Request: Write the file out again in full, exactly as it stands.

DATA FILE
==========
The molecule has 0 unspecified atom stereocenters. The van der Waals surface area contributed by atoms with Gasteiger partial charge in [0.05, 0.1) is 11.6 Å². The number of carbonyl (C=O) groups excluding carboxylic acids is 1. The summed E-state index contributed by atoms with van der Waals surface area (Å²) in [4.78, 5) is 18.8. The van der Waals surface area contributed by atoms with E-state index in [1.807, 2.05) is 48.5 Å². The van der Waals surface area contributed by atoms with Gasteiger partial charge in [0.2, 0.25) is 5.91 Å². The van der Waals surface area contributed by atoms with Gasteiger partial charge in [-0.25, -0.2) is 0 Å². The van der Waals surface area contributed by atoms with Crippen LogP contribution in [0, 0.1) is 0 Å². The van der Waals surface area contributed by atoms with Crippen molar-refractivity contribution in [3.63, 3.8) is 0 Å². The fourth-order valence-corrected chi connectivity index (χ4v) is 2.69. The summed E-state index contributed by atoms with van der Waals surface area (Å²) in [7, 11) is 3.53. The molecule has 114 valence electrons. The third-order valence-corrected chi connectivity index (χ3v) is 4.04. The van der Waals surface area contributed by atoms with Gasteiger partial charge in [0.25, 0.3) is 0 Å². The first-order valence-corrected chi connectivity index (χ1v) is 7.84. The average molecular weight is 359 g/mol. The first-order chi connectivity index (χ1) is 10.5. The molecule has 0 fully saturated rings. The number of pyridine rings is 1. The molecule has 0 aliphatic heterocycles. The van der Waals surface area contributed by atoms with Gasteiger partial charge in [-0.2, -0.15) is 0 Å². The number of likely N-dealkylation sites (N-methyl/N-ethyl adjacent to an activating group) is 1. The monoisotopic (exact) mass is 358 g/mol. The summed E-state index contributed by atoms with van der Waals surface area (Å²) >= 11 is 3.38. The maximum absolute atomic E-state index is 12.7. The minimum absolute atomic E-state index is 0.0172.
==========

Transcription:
The molecule has 0 unspecified atom stereocenters. The van der Waals surface area contributed by atoms with Gasteiger partial charge in [0.05, 0.1) is 11.6 Å². The number of carbonyl (C=O) groups excluding carboxylic acids is 1. The summed E-state index contributed by atoms with van der Waals surface area (Å²) in [4.78, 5) is 18.8. The van der Waals surface area contributed by atoms with E-state index in [1.807, 2.05) is 48.5 Å². The van der Waals surface area contributed by atoms with Gasteiger partial charge in [0.2, 0.25) is 5.91 Å². The van der Waals surface area contributed by atoms with Gasteiger partial charge in [-0.25, -0.2) is 0 Å². The van der Waals surface area contributed by atoms with Crippen LogP contribution in [0, 0.1) is 0 Å². The van der Waals surface area contributed by atoms with Crippen molar-refractivity contribution in [3.63, 3.8) is 0 Å². The fourth-order valence-corrected chi connectivity index (χ4v) is 2.69. The summed E-state index contributed by atoms with van der Waals surface area (Å²) in [7, 11) is 3.53. The molecule has 114 valence electrons. The third-order valence-corrected chi connectivity index (χ3v) is 4.04. The van der Waals surface area contributed by atoms with Gasteiger partial charge in [0.25, 0.3) is 0 Å². The first-order valence-corrected chi connectivity index (χ1v) is 7.84. The average molecular weight is 359 g/mol. The first-order chi connectivity index (χ1) is 10.5. The molecule has 0 fully saturated rings. The number of pyridine rings is 1. The molecule has 0 aliphatic heterocycles. The van der Waals surface area contributed by atoms with Gasteiger partial charge in [-0.2, -0.15) is 0 Å². The number of likely N-dealkylation sites (N-methyl/N-ethyl adjacent to an activating group) is 1. The monoisotopic (exact) mass is 358 g/mol. The summed E-state index contributed by atoms with van der Waals surface area (Å²) >= 11 is 3.38. The maximum absolute atomic E-state index is 12.7. The minimum absolute atomic E-state index is 0.0172.